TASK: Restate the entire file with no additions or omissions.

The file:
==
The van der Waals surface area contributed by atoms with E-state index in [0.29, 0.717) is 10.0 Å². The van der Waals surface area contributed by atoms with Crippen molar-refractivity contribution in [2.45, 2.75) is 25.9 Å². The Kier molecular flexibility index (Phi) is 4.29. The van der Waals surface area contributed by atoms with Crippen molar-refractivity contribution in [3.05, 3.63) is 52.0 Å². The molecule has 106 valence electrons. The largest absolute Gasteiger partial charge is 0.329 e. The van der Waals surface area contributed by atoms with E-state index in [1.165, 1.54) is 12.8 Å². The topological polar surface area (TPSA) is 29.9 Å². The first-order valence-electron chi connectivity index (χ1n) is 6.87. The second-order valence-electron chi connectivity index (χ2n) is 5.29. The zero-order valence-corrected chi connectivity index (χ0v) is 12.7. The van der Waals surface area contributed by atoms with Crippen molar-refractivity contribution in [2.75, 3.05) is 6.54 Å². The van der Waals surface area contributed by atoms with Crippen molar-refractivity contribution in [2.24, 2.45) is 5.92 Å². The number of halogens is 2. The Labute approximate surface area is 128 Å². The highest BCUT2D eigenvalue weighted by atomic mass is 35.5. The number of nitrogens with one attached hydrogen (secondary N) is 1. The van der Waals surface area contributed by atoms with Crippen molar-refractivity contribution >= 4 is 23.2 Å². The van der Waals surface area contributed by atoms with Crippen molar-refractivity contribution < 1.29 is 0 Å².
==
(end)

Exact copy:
The van der Waals surface area contributed by atoms with E-state index in [0.29, 0.717) is 10.0 Å². The van der Waals surface area contributed by atoms with Crippen molar-refractivity contribution in [2.45, 2.75) is 25.9 Å². The Kier molecular flexibility index (Phi) is 4.29. The van der Waals surface area contributed by atoms with Crippen molar-refractivity contribution in [3.05, 3.63) is 52.0 Å². The molecule has 106 valence electrons. The largest absolute Gasteiger partial charge is 0.329 e. The van der Waals surface area contributed by atoms with E-state index in [1.165, 1.54) is 12.8 Å². The topological polar surface area (TPSA) is 29.9 Å². The first-order valence-electron chi connectivity index (χ1n) is 6.87. The second-order valence-electron chi connectivity index (χ2n) is 5.29. The zero-order valence-corrected chi connectivity index (χ0v) is 12.7. The van der Waals surface area contributed by atoms with Crippen molar-refractivity contribution in [2.75, 3.05) is 6.54 Å². The van der Waals surface area contributed by atoms with Crippen molar-refractivity contribution in [2.24, 2.45) is 5.92 Å². The number of halogens is 2. The Labute approximate surface area is 128 Å². The highest BCUT2D eigenvalue weighted by atomic mass is 35.5. The number of nitrogens with one attached hydrogen (secondary N) is 1. The van der Waals surface area contributed by atoms with Crippen molar-refractivity contribution >= 4 is 23.2 Å². The van der Waals surface area contributed by atoms with Crippen molar-refractivity contribution < 1.29 is 0 Å².